David Eddings. It was discovering his Belgariad Series in the school library that propelled me into the world of speculative fiction. I wanted to write stories that made me laugh, cry, rage and wonder like his did. I loved his characters, the worlds he created, the fantastic action and tension, pretty much every single word he wrote. I have wanted to write an epic fantasy series ever since but have been waiting until I felt qualified to do so, sure I would never be able to match his genius. But after reading many other epic fantasy books I now know there are other ways to write them that still make for a great read. So, once I get my current series all complete, I hope to start my own epic fantasy. I know it won’t be an Eddings style one. It will be my style, and I’m more than happy with that.
What is your current work in progress about?
I am currently working on book three in my post-apocalyptic series for Odyssey Books. Book One, Dark Justice, features a super solider who becomes one of the infected his kind were created to fight. After an encounter with a mysterious young woman he is compelled to protect her even as the infection drives him to kill her, all while holding out against a group who are determined to bring about the Apocalypse. Book Three, Dark Allegiance, follows on from the events of the first two books as the threat the world faces from the infected worsens and my super soldiers will have to ally themselves with their enemy to have any chance of protecting the human race.
What has influenced you most as a writer?
Professional mentoring and editing has had the most influence on my writing. With targeted feedback from industry professionals, I have been able to see my work in a new light, gain confidence in my ability to craft a good story, and work to overcome any issues in my writing toolkit.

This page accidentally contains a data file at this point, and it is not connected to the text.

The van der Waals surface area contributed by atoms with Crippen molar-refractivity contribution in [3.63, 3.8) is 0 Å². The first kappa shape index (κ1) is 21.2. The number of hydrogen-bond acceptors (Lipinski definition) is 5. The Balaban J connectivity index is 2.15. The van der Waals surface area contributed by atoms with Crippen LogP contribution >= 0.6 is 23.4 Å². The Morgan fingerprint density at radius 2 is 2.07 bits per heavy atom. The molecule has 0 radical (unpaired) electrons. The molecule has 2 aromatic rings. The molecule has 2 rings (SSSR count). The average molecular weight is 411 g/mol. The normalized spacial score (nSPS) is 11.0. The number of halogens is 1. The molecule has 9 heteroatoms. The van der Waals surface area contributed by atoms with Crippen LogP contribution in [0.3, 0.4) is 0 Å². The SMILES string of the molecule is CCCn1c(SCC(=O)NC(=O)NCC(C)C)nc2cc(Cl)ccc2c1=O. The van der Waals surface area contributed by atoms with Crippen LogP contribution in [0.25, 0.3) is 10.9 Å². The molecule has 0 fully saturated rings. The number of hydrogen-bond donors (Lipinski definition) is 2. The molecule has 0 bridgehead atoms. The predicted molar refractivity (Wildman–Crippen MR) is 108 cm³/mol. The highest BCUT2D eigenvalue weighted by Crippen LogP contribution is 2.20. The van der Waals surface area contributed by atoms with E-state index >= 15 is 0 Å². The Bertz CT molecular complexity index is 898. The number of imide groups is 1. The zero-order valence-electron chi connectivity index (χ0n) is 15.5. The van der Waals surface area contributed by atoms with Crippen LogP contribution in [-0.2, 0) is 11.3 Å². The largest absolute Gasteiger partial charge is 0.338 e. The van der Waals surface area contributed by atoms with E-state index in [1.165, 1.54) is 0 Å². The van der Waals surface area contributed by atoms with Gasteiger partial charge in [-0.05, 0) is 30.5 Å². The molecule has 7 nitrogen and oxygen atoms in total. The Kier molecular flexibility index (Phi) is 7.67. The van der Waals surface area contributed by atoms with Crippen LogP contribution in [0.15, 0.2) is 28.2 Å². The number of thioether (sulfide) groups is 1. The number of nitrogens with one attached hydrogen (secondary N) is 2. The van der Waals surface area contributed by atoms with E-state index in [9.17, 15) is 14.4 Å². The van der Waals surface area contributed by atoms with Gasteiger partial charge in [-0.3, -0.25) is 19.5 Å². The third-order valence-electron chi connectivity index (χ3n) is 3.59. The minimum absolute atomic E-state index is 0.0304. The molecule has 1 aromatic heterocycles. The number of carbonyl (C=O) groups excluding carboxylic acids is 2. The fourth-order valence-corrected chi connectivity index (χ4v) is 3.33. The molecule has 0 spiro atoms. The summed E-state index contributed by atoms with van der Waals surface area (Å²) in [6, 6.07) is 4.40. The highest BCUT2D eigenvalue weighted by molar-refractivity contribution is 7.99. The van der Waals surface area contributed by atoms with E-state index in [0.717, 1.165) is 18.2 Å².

What was the best money you ever spent on your writing career?
Attending masterclasses, mentoring programs and hiring a developmental editor. I would not be published today if I hadn’t paid for the opportunities to have my work assessed by industry professionals. Knowing that editors who worked for the big five publishers in Australia thought I could write was a huge boost for me. It gave me the confidence to start submitting to publishers as well as to indie-publish.
Any advice you would give your past self or other writers just starting out?
Look for opportunities to have your work read by industry professionals before you start submitting to publishers or indie-publishing. Many conferences have developmental opportunities that you can apply for. The feedback you gain from having an experienced editor or agent read your work will be invaluable in identifying your strengths and weaknesses.
If someone was to write your biography, what would it be called?
Weird but Wonderful!
Is there anything else you would like to share with us?
Never be afraid to dream big. All authors were once aspiring writers. They just didn’t give up.
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Shelley is also one of the wonderful reviewers that we have here at ASF. Check out her reviews here.